Totally Frenched Out

From the blogger formerly known as Samdebretagne

Sunday, February 22, 2009

The joke's on me

I had to laugh last night after seeing "He's just not that into you" (or "Ce que pensent les hommes" in French). It was like watching the past 10 months of my life, all wrapped up into one tiny chick flick package. First, you've got the couple who's been together for 7 years but who are still not married. And then there's the unsuspecting wife who gets cheated on & subsequently left for a younger woman. And then there's the girl who deals with the guy who uses social networking sites to pick up chicks. And last but not least, there's the single girl surrounded by all her married friends. Welcome to my life.



I guess I should at least be glad I didn't identify with the character (played by the same actor who plays Margine in "Big Love") who kept sitting by the phone waiting for every guy she met to call her. That's not really my style - though I guess on the other hand, I haven't really met any guys that I liked enough to sit around waiting for them to call.

I don't know - while I've never read the book, I do sort of subscribe to the "He's just not that into you" philosophy. I mean, there's a lot of truth in it - if a guy really likes you, he's going to make an effort to call you, to see you, etc. An interested man isn't going to be nonchalant or unavailable or constantly making excuses. But so why do we as women continue to make excuses for them? Why do we tell our friends crap like "He's just scared of commitment" or "He's intimidated by your intelligence"? It's just makes things that much harder on them. Figuratively speaking, if he's not trying to sleep with you, he's just NOT THAT INTO YOU. And it sucks if you're into someone who's not into you, but all you can do is stop wasting your time and try to find someone who is.


Sounds so easy on paper, right?

Or not.

I recently listened to "This American Life's" V-day podcast and it was rather depressing listening to physicists talk about how low the actual probability is of actually finding The One. Or even thinking about the idea that there is only ONE person out there for us. But check out Episode 374 if you've got a spare hour:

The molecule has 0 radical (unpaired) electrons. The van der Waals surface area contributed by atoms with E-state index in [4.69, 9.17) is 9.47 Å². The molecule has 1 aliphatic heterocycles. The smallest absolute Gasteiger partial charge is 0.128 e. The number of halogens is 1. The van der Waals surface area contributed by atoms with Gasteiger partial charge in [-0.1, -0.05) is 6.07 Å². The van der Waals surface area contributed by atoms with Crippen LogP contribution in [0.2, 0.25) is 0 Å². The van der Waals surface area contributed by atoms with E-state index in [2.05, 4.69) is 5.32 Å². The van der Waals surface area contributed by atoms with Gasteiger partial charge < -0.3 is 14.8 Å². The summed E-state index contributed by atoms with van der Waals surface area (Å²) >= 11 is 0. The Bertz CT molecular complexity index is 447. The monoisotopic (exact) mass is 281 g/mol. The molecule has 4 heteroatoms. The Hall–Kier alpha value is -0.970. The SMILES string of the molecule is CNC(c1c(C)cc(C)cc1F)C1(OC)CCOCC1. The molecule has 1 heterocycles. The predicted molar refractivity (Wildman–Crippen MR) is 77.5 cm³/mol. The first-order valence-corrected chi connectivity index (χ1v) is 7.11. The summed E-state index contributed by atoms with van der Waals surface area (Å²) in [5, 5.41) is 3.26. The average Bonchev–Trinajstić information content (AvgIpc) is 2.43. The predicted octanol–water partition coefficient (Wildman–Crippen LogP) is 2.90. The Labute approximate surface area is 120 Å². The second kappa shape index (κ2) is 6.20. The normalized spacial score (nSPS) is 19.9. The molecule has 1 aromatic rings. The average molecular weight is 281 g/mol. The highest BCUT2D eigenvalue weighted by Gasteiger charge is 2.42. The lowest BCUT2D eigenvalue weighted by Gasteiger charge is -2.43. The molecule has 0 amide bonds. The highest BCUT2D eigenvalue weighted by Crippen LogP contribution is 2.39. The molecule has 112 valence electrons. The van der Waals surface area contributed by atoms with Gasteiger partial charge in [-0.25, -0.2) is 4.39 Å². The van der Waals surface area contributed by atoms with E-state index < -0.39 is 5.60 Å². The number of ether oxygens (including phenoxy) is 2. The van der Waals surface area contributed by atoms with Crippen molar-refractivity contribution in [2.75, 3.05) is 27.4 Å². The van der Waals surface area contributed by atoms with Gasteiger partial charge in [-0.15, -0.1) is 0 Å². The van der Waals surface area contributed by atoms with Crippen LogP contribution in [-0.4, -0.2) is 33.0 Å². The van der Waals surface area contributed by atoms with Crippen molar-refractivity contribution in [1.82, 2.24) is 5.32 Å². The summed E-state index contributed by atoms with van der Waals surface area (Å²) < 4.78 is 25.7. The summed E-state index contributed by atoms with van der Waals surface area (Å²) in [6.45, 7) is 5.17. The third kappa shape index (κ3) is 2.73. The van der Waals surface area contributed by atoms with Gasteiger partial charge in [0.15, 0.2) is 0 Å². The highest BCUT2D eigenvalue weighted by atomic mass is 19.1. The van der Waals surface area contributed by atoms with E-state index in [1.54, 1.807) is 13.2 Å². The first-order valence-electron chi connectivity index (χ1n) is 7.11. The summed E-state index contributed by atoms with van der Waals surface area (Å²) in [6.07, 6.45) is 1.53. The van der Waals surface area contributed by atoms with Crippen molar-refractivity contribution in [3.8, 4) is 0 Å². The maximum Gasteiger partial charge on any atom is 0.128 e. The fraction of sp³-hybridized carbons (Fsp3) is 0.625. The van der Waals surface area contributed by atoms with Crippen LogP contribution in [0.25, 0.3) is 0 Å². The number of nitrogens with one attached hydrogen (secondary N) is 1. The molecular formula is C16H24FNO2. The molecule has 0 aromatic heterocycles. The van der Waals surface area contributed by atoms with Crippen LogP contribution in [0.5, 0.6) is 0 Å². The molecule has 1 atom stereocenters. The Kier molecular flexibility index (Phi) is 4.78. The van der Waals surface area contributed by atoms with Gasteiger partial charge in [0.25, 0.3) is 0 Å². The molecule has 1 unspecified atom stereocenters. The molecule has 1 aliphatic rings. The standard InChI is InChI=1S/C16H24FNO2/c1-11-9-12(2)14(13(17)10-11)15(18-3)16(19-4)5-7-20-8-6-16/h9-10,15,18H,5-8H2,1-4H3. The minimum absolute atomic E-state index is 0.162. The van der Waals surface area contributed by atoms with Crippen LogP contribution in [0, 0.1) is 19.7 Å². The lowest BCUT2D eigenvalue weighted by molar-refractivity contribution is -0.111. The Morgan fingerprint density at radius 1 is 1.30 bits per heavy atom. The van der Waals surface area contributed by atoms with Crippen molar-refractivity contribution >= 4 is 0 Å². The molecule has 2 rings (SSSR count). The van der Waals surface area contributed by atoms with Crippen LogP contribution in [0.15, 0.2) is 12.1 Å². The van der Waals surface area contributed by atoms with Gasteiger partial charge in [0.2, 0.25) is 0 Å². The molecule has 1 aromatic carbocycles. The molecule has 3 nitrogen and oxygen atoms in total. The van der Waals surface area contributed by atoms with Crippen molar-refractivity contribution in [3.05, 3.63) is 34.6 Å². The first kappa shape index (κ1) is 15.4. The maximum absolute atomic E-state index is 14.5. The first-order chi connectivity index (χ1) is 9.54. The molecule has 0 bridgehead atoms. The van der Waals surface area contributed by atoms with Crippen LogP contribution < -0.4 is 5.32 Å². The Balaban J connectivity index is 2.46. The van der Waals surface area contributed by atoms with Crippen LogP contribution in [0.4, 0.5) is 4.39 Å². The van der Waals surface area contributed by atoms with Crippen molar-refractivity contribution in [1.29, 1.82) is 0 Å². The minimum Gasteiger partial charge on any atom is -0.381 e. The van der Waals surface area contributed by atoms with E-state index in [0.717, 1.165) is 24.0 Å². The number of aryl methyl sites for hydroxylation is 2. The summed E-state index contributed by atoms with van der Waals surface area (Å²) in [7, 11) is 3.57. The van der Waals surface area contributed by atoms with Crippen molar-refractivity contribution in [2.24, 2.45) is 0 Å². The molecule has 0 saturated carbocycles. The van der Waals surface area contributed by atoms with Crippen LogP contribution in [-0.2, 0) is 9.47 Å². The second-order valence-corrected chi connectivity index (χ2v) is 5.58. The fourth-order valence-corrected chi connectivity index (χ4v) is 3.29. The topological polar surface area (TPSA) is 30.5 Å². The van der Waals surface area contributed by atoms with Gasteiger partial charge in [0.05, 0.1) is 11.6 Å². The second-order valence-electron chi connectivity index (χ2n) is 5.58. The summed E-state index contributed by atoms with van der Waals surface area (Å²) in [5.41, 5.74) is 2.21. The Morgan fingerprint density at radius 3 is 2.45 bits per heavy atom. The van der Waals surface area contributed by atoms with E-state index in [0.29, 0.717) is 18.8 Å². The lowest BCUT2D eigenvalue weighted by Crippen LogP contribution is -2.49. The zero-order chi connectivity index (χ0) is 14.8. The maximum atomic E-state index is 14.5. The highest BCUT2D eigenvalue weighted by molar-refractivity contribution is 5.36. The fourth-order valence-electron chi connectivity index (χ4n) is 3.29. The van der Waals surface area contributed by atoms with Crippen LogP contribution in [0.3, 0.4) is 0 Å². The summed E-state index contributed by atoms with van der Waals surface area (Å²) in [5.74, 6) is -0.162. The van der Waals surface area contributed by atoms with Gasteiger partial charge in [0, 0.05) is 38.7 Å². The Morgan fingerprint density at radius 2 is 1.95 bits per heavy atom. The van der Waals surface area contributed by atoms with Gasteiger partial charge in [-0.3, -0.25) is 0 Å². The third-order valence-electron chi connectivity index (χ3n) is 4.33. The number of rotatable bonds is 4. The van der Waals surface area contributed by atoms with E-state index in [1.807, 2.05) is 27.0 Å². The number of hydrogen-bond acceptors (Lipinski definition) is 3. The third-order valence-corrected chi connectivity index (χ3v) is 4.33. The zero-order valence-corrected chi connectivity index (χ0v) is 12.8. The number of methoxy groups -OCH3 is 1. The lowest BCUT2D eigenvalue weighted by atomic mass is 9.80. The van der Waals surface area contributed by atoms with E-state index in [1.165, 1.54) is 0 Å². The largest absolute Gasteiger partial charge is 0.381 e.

Somewhere Out There: Of all the 6 and a half billion people in the world, what are the odds that any two people are a real match? Stories from people who know they’ve beat the odds, and the lengths they’ve gone to do it—including an American professor who sings Chinese opera for anyone who'll listen, to get one step closer to his mate, and two kids who travel halfway around the country to find each other and become best friends.

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3 Comments:

Blogger DiaryofWhy said...

Yes! I just recently listened to that episode of TAL and loved it. While it is depressing, it pretty much validates everything I've been thinking all along. I think so much of meeting the right person is just being at the right place and the right time. And while I haven't found that place or time yet, I can't beat myself up about it either. Here's to finding needles in haystacks!

February 22, 2009 at 3:13 PM  
Blogger Beth said...

I just recently discovered TAL! I am SO behind the times...

Anyway, I loved that episode. But then,I can afford to be amused, since I found The One about 18 years ago.
And you're so right. What's great about chasing down a man that you have to make exuses for?
I'm a firm believer that there's someone out there for everyone. Someone that's into you.
Good luck, Sam!

February 22, 2009 at 5:16 PM  
Blogger Rochelle said...

The whole premise of this film makes me terrible uneasy, which is a shame because two of my favourite Hollywood actresses are in it.

What I've read so far about this movie: :"the film pretty unequivocally portrays women as vapid, needy, and weak. Yes, it portrays gay people as hollow stereotypes who only exist to provide commentary about heterosexual dating. Yes, it's all high-income white people giving gentrification their best shot." Rest of the article is at:
http://www.feministing.com/archives/013772.html

I read the book and threw it away, it was sexist garbage, not to mention way condescending.

February 22, 2009 at 8:39 PM  

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